Make your voice heard NOW and Tell the DNR to stop the start of the destruction of the “Holy Waters”.

    December 12, 2013
    • Ben #

      ‘The unregulated business of fracking…”??
      Sir, I challenge you to find an industry more regulated than that of oil & gas.

      December 13, 2013
      • Shell Goddamnit #

        Oil & gas companies utilizing fracking are exempt from a number of regulatory suites – for example, I believe that the Clean Water Act regulations they are subject to only apply to “produced water” that comes to the surface, not to whatever might end up in groundwater. And fracturing is specifically exempt from the Safe Drinking Water Act per law passed in 2005.

        December 13, 2013
  2. Kirk Smith #

    Is nothing holy but money to these sorry ass scumbag oil companies? Get the frack out of Michigan.

    December 12, 2013
  3. Ben #

    Fact: Since the 1940′s, when hydraulic fracturing was first used, there has not been ONE documented case of groundwater being polluted by drill fluids due to fracking.

    “…the environmental risk of hydraulic fracturing is practically nonexistent.” says EPA Administrator Lisa Jackson.
    http://hotair.com/archives/2011/05/25/video-epa-administrator-confirms-no-fracking-water-contamination/

    Don’t believe the hype.

    December 13, 2013
    • Hugh McDiarmid #

      Thanks for the comments.
      Kirk, yellow flag for language. Ben, Michigan has avoided the problems other states have had because of forward-thinking regulations enacted decades ago. We require steel tanks, for example, to store toxic flowback. Other states’ clay liners failed.
      The new, deep-well fracking taking root in Michigan now is much different, using literally hundreds of times more groundwater that will be made toxic and unusable forever. The old rules are not adequate to protect water and public health given the exponential increase in risk.

      December 13, 2013
  4. Kimberly Brown #

    I have posted this to Facebook as well as Twitter. In light of all of the dishonestly that came out in the push for the wolf hunt, I have very little regard for the DNR. I’m very troubled by this. Science is not informing their decisions; politics is.

    December 13, 2013
  5. I am a native Michigander. I absolutely love our state lands, our pristine rivers for showing our next generation how to fish and canoe. I find it hard to believe that the DEA of our state would even think of allowing this to happen to our wilderness. What’s in it for us citizens of this beautiful state of ours…the losing of passing on traditions and memories from one generation to the next. How long will it be that we can no longer share this love for mother nature and the beauty of our state once these people step in???? It’s typical politics…follow the money and screw the land of opportunity for our future generations to come. We need to know the why w/ explanations in order to understand what YOU PEOPLE are thinking. Why can’t you just let mother nature take her course and look elsewhere for their “GET RICH QUICK>>>AND EFF THE GENERATIONS TO COME”? I bet you don;’t have any “real” answer except the $ thing…sometimes you have to weigh the true options…God only made a certain amount of property in this world, yet you would take this away from Him as well as us? Shame on you.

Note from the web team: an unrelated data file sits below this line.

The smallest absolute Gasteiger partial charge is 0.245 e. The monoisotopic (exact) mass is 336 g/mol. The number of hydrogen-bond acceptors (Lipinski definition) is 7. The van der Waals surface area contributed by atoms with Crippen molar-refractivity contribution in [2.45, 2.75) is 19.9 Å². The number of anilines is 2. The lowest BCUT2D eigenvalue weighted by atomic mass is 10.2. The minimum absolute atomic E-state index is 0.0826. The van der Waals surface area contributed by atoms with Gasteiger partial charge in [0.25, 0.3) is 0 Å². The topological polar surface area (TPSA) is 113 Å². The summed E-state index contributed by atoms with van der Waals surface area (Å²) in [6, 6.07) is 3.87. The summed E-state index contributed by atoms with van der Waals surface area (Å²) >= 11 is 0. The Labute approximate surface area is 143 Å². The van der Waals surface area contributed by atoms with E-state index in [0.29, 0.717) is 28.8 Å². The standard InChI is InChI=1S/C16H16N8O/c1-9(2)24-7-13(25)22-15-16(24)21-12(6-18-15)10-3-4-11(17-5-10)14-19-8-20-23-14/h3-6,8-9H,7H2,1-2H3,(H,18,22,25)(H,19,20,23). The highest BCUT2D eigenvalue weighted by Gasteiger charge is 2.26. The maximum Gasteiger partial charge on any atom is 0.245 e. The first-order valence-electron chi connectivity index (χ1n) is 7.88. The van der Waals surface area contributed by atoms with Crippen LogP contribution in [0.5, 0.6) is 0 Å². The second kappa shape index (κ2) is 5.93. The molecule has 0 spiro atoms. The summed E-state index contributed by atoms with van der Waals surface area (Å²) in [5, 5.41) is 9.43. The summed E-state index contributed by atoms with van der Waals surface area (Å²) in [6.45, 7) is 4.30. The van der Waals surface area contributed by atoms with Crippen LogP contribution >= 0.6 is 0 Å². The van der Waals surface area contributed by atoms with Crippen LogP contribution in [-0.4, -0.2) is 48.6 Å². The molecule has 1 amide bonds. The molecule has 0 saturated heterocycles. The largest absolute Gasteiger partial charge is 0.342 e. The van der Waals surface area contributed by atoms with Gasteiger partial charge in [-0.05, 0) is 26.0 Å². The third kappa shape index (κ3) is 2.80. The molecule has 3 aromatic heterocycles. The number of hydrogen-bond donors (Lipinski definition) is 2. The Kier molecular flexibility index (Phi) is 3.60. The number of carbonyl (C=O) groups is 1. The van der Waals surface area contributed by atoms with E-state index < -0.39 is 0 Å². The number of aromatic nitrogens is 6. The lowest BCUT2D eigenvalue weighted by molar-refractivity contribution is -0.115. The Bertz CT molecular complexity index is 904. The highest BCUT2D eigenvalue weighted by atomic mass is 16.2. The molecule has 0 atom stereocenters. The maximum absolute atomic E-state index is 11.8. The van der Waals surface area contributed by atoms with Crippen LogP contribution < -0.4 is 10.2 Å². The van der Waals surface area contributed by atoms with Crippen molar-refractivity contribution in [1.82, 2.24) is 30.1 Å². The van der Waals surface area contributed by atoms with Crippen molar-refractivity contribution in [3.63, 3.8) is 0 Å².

December 13, 2013
  6. Dave #

    Ben, Hot Air is a crappy conservative blog.. That’s like trying to convince people that Fox News is a real News.. We all know how much Conservative love the environment and hate money.. It’s a Joke Ben.. Go back to your corporate office and spit out your propaganda somewhere else. Yeah, there are a lot of people up in Michigan that are conservatives. And you may also think you can sway there opinions, but, one thing you don’t want to do is mess with there playground… Deer hunting season is like Christmas up here.. And Fishing is all the other holidays.. Your obviously getting something out of your remarks.. Money, shares, MONEY!! You need to go watch the documentary “GAS LAND” http://www.rottentomatoes.com/mobile/m/gasland/?nopopup=true it’s actually tells the TRUTH about fracking.. Unlike your BS Hot Air Blog.. Your a Liar.. A liar that probably has a lot of money from gas and oil profits..

    December 13, 2013
    • Hugh McDiarmid #

      Loving the good discussion, but comments with personal attacks, bad language, or that make unverifiable statements that seem designed to antagonize are grounds for having your comment deleted. We have never deleted a comment (other than spam). Let’s keep it that way, eh?

      December 16, 2013
  7. Liz Peltier #

    I pray this awful fracking does NOT happen. I live in WI where we are trying to fight this horrible iron mine in Mellen. We all need to protect the beauty of these areas, or they will vanish. As a native of MI U.P., I am very concerned about the environmental devastation both Walker and Snyder are wreaking on our lands. Both these people need to be voted out.

    December 14, 2013

Comments are closed.